Richard C. Cahn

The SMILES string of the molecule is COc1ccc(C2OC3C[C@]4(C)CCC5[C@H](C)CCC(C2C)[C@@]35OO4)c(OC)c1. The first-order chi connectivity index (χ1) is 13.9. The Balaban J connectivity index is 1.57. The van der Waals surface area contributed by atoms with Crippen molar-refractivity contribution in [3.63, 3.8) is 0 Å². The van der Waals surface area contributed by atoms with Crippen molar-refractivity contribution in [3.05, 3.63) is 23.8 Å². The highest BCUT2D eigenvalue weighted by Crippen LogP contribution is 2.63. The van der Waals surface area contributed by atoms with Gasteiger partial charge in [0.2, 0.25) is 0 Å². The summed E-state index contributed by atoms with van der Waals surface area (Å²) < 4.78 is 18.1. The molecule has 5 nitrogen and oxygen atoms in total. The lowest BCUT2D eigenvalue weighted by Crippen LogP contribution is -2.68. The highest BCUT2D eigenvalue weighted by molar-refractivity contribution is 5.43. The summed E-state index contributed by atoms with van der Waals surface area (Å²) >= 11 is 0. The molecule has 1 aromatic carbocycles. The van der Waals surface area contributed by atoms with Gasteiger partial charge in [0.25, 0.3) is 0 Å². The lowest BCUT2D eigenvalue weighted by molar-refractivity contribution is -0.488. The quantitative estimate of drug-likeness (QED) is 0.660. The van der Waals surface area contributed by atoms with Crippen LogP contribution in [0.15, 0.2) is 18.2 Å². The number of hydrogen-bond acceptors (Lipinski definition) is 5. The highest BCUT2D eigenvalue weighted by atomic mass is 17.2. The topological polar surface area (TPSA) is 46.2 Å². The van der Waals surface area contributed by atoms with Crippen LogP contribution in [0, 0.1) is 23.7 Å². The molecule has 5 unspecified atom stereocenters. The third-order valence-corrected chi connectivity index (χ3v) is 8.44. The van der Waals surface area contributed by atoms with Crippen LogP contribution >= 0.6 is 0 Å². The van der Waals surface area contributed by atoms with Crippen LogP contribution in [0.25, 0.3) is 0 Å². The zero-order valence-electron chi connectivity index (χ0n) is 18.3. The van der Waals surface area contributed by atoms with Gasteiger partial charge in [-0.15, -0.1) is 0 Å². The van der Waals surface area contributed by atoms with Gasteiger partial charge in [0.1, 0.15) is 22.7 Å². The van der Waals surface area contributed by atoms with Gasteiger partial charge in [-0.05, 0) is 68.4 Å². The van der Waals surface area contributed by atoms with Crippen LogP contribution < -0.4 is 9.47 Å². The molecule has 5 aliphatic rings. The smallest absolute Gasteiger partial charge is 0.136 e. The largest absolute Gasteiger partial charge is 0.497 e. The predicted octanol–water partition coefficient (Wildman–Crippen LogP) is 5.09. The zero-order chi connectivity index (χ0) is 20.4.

This unusual memoir weaves the stories of six dramatic, very public court cases into the fabric of the American legal system, and shows how lawyers and judges at every level of the court system are our last remaining protection when tyranny threatens to overwhelm us. The author shows how the American system of justice was designed to be the most important check and balance against abuse of powers by the other two branches of government, making new law if established law no longer serves its purpose. The stories are unusual: a little war no reader will likely have heard of is declared on the U.S. Army; three horrifying murders are committed on a secure American military base, but no one will prosecute the probable murderer; a court doesn't realize that it has a chance to stop a little document from helping bring on the 2007-2008 worldwide financial crash, and lets the opportunity slip by -- and other riveting dramas. Significant changes relating to our way of life, including the way we vote, the sanctity of our intimate family decision-making, our rights to associate with anyone we please, and other rights and relationships that we take for granted, are being increasingly examined at the lowest levels of the court systems, where the laws and rules by which we live can be changed, without our knowledge. It is through the stories we tell that we experience such events. This book tells six of them.